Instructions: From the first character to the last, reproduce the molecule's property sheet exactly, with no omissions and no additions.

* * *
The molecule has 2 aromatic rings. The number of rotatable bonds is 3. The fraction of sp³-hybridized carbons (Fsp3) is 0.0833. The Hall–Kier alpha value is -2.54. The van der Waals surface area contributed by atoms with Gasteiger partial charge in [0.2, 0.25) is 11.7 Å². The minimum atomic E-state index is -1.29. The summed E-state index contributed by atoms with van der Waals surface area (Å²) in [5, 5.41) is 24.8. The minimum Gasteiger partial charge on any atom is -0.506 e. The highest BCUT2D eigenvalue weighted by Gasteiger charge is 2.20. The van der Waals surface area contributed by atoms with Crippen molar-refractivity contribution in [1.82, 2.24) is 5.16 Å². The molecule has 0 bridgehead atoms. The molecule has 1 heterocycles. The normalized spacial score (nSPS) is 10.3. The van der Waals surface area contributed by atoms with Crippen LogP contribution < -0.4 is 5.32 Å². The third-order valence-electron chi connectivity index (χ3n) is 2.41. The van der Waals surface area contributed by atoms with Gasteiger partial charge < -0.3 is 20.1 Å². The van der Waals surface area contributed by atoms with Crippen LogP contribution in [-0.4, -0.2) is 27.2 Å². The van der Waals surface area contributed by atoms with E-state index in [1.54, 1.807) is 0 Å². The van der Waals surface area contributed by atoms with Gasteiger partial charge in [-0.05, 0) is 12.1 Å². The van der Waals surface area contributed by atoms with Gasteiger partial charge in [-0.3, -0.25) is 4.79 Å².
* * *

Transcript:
The molecule has 2 aromatic rings. The number of rotatable bonds is 3. The fraction of sp³-hybridized carbons (Fsp3) is 0.0833. The Hall–Kier alpha value is -2.54. The van der Waals surface area contributed by atoms with Gasteiger partial charge in [0.2, 0.25) is 11.7 Å². The minimum atomic E-state index is -1.29. The summed E-state index contributed by atoms with van der Waals surface area (Å²) in [5, 5.41) is 24.8. The minimum Gasteiger partial charge on any atom is -0.506 e. The highest BCUT2D eigenvalue weighted by Gasteiger charge is 2.20. The van der Waals surface area contributed by atoms with Crippen molar-refractivity contribution in [1.82, 2.24) is 5.16 Å². The molecule has 0 bridgehead atoms. The molecule has 1 heterocycles. The normalized spacial score (nSPS) is 10.3. The van der Waals surface area contributed by atoms with Crippen LogP contribution < -0.4 is 5.32 Å². The third-order valence-electron chi connectivity index (χ3n) is 2.41. The van der Waals surface area contributed by atoms with Gasteiger partial charge < -0.3 is 20.1 Å². The van der Waals surface area contributed by atoms with Crippen LogP contribution in [-0.4, -0.2) is 27.2 Å². The van der Waals surface area contributed by atoms with E-state index in [1.54, 1.807) is 0 Å². The van der Waals surface area contributed by atoms with Gasteiger partial charge in [-0.05, 0) is 12.1 Å². The van der Waals surface area contributed by atoms with Gasteiger partial charge in [-0.3, -0.25) is 4.79 Å².